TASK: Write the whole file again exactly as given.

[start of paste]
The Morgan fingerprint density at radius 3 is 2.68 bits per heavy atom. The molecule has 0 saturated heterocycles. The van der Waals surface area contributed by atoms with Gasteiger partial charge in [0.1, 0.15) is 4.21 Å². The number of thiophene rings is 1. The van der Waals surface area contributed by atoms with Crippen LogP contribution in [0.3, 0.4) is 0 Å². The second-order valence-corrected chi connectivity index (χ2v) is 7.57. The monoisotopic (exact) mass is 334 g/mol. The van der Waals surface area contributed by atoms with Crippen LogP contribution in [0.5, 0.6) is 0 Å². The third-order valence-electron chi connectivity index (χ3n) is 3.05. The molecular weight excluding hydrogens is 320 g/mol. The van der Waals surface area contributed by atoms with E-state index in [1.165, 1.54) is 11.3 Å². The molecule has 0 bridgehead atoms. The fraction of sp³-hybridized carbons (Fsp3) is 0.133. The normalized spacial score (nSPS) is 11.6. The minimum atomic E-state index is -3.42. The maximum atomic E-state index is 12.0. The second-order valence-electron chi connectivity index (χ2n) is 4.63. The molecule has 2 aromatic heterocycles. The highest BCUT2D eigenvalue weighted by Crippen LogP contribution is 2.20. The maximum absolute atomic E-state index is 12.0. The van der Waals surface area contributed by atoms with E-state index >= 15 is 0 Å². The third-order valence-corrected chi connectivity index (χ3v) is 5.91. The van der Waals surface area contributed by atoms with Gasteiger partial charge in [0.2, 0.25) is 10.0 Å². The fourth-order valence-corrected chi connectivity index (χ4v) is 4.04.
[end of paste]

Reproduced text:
The Morgan fingerprint density at radius 3 is 2.68 bits per heavy atom. The molecule has 0 saturated heterocycles. The van der Waals surface area contributed by atoms with Gasteiger partial charge in [0.1, 0.15) is 4.21 Å². The number of thiophene rings is 1. The van der Waals surface area contributed by atoms with Crippen LogP contribution in [0.3, 0.4) is 0 Å². The second-order valence-corrected chi connectivity index (χ2v) is 7.57. The monoisotopic (exact) mass is 334 g/mol. The van der Waals surface area contributed by atoms with Crippen LogP contribution in [0.5, 0.6) is 0 Å². The third-order valence-electron chi connectivity index (χ3n) is 3.05. The molecular weight excluding hydrogens is 320 g/mol. The van der Waals surface area contributed by atoms with E-state index in [1.165, 1.54) is 11.3 Å². The molecule has 0 bridgehead atoms. The fraction of sp³-hybridized carbons (Fsp3) is 0.133. The normalized spacial score (nSPS) is 11.6. The minimum atomic E-state index is -3.42. The maximum atomic E-state index is 12.0. The second-order valence-electron chi connectivity index (χ2n) is 4.63. The molecule has 2 aromatic heterocycles. The highest BCUT2D eigenvalue weighted by Crippen LogP contribution is 2.20. The maximum absolute atomic E-state index is 12.0. The van der Waals surface area contributed by atoms with E-state index >= 15 is 0 Å². The third-order valence-corrected chi connectivity index (χ3v) is 5.91. The van der Waals surface area contributed by atoms with Gasteiger partial charge in [0.2, 0.25) is 10.0 Å². The fourth-order valence-corrected chi connectivity index (χ4v) is 4.04.